It’s 36 minutes of very dark portraiture, a kind of brooding semi-ambient yet one you can’t ignore thanks to the various unsettling tones and unexpected bumps. It’s far removed from the traditional images of Tehran and tells you something you didn’t already know, which is often the sign of a good portrait.
This collection of sound-pieces is the work of an very experienced recording engineer - Doug Haire from Seattle, Pacific NW, USA who's spent a long time of his life supporting experimental musicians hosting a radio show and recording exclusives for it. He is also a member of the Seattle Phonographers Union - a collective working and performing only with unprocessed field-recordings since 2002. Campsites is his first solo release since 2012's Removed And Haunted.
I imagine him now retired from session work, sitting by the campfire he could not resist to capture the moods and it's really incredible how he transmits the atmospheres with his field recordings which later on where supplied by decent drones. This reflecting on the reflection is executed with true mastery.
The overall calm sounds aided by the underlying subliminal drones lead inescapable to a loss of the sense of time.
The seven tracks are all subtle individual but work as a coherent whole, none is too lengthy and all mixing, mastering and production was done solely by Doug Haire himself.
I've found myself sitting suddenly in the last fading light of the day, mentally completely caught up in the moment - just like a campfire meditation - with engaged senses fully aware of the never ending surroundings. Campsites is as pictorial as a sound-work can be and leaves a lasting impression of an artists vision, offering his experiences to any open-minded listeners.
Phil Klampe is back again with another Homogenized Terrestrials release, and you just can't keep a prolific guy like Phil down with a little pandemic. If I'm counting right, I think 'the defending magician' is HT's 23rd album , but I could be wrong. Once again the CD's cover features Phil's cool close-up and colorful insect photograph cover, which is never a clue as to the music inside, but looks great anyway. If you've ever heard a Homogenized Terrestrials album, you might have a pretty good idea what to expect- instrumental dark electro-acoustic environments that often defy description- ambient-industrial in places but also much more than that meager description. Take the second track, "yoong" for example. It begins with a struck or plucked note and something that sounds like tightly coiled feedback drone, and gets repeated in different ways with supplementary sounds mixed in before it turns into a gauzy dreamworld that envelopes the listener like a cloud. Some might think that this piece is minimal but it's really not; there is a lot going on beneath the surface. As calm and non-threatening as that track sounded, the next one, "huel," sounds hugely horrific, as if you've entered another dimension where the rules of physics don't apply at all. Not to be outdone, "queal" which follows starts out strange and spooky, introduces some semi-metallic creaky sounds then just goes full ambient pad drone, all in the space of 2:23.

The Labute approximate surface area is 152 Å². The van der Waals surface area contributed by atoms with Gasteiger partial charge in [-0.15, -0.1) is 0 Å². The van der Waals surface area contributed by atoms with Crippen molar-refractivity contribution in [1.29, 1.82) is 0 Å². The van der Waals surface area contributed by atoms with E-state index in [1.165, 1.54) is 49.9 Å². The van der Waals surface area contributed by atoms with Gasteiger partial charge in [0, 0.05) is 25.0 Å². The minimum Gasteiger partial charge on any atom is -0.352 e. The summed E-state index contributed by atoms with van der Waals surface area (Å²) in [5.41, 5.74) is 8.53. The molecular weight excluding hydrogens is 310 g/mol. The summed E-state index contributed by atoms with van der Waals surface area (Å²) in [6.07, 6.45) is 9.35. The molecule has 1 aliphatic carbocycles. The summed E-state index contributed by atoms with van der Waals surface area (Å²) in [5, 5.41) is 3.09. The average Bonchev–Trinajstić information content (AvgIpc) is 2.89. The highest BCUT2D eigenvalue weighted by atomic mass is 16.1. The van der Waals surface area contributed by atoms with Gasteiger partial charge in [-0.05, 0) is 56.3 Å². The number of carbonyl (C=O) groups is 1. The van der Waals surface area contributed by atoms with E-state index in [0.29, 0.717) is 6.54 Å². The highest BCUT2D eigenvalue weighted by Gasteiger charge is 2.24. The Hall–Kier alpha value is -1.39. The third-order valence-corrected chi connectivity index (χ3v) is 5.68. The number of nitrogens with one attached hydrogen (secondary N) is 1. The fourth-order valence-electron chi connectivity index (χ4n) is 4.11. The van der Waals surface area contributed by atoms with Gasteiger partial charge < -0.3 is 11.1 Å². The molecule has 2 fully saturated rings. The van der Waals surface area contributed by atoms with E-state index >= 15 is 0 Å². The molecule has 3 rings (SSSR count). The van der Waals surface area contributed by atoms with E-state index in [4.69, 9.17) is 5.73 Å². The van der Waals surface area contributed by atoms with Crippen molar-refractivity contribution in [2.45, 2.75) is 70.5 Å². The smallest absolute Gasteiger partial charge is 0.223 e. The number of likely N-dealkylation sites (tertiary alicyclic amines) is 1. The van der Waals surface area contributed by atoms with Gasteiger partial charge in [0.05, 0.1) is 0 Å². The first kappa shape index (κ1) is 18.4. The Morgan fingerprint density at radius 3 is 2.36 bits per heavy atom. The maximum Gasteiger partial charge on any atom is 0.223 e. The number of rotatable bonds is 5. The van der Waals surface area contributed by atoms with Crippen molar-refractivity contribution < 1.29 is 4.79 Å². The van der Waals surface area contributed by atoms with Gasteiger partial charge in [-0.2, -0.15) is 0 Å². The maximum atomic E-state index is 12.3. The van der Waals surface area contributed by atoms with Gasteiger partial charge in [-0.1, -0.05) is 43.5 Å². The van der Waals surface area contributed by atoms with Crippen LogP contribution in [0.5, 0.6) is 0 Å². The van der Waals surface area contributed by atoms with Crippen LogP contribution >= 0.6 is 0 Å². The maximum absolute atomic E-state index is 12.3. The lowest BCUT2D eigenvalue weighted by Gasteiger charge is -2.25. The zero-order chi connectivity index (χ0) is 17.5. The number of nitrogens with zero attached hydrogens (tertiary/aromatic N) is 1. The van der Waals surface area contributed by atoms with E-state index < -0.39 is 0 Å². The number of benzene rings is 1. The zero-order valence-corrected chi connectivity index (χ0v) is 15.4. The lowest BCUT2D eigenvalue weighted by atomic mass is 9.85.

The one thing that can be said of the fourteen pieces on 'the defending magician' is that they're all different, and chances are that if Klampe used a sample or sound on a previous track, it has been altered, modified or mangled in some way as to render it unrecognizable from its past use. This takes an incredible amount of skill and natural talent for sound sculpting, but since Klampe has been at it since 1986, I guess that it's not surprising. While most of the compositions don't seem to have the traditional musical components (ie; melody & rhythm), there are exceptions. After what sounds like an amplified version of an insect digging its way underground through the dirt to the open surface on "ruptivate," there is a repeating slow, melodic rhythmic figure played on something like metallic tubular bass, while a ghostly voice moans a higher counter melody. It could have gone on a lot longer in my opinion but HT never dawdles for nostalgia's sake. These little gems of harrowing goodness remind me of an amusement park, but more like Dark's Carnival in Bradbury's "Something Wicked This Way Comes" than Six Flags over Anywhere. In a way 'the defending magician' could be said to be cinematic, but it would certainly be a surreal movie soundtrack with thriller and horror overtones, and likely an art house film as well.
I should mention the package Phil Klampe sent me contained two other CDs, both prior limited releases on cassette, and although I've listened to them, I'll review them when time permits in the near future. In the meanwhile I highly recommend you get 'the defending magician,' a most rewarding encounter in creepy darkness.